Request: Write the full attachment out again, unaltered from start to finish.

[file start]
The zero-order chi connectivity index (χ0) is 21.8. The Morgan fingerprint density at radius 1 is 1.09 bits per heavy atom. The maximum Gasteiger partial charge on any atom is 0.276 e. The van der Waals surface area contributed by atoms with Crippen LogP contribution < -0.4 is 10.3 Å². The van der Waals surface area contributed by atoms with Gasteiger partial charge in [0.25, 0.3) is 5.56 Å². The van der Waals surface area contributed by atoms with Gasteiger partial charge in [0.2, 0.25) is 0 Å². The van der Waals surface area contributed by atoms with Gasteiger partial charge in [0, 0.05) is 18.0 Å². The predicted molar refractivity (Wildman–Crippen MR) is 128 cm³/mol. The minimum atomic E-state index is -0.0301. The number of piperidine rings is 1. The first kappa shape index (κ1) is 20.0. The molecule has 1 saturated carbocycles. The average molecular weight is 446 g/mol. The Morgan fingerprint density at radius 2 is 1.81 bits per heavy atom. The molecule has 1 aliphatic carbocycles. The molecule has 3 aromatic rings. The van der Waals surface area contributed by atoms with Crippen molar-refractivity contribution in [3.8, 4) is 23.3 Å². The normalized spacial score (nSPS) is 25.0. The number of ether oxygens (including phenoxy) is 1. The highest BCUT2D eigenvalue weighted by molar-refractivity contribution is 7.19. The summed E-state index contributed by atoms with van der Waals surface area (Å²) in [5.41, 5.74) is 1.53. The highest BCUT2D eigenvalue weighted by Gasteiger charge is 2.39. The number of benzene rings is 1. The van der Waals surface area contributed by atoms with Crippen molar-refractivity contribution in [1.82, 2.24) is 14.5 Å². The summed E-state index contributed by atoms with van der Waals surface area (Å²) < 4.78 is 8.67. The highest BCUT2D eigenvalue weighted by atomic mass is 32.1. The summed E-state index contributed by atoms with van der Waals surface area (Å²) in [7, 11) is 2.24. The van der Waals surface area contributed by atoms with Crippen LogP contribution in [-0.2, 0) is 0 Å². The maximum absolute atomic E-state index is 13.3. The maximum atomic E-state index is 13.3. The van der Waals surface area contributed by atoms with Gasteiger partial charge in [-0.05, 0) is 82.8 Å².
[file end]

The zero-order chi connectivity index (χ0) is 21.8. The Morgan fingerprint density at radius 1 is 1.09 bits per heavy atom. The maximum Gasteiger partial charge on any atom is 0.276 e. The van der Waals surface area contributed by atoms with Crippen LogP contribution < -0.4 is 10.3 Å². The van der Waals surface area contributed by atoms with Gasteiger partial charge in [0.25, 0.3) is 5.56 Å². The van der Waals surface area contributed by atoms with Gasteiger partial charge in [0.2, 0.25) is 0 Å². The van der Waals surface area contributed by atoms with Gasteiger partial charge in [0, 0.05) is 18.0 Å². The predicted molar refractivity (Wildman–Crippen MR) is 128 cm³/mol. The minimum atomic E-state index is -0.0301. The number of piperidine rings is 1. The first kappa shape index (κ1) is 20.0. The molecule has 1 saturated carbocycles. The average molecular weight is 446 g/mol. The Morgan fingerprint density at radius 2 is 1.81 bits per heavy atom. The molecule has 1 aliphatic carbocycles. The molecule has 3 aromatic rings. The van der Waals surface area contributed by atoms with Crippen molar-refractivity contribution in [3.8, 4) is 23.3 Å². The normalized spacial score (nSPS) is 25.0. The number of ether oxygens (including phenoxy) is 1. The highest BCUT2D eigenvalue weighted by molar-refractivity contribution is 7.19. The summed E-state index contributed by atoms with van der Waals surface area (Å²) in [5.41, 5.74) is 1.53. The highest BCUT2D eigenvalue weighted by Gasteiger charge is 2.39. The number of benzene rings is 1. The van der Waals surface area contributed by atoms with Crippen molar-refractivity contribution in [1.82, 2.24) is 14.5 Å². The summed E-state index contributed by atoms with van der Waals surface area (Å²) < 4.78 is 8.67. The highest BCUT2D eigenvalue weighted by atomic mass is 32.1. The summed E-state index contributed by atoms with van der Waals surface area (Å²) in [7, 11) is 2.24. The van der Waals surface area contributed by atoms with Crippen LogP contribution in [-0.2, 0) is 0 Å². The maximum absolute atomic E-state index is 13.3. The maximum atomic E-state index is 13.3. The van der Waals surface area contributed by atoms with Gasteiger partial charge in [-0.05, 0) is 82.8 Å².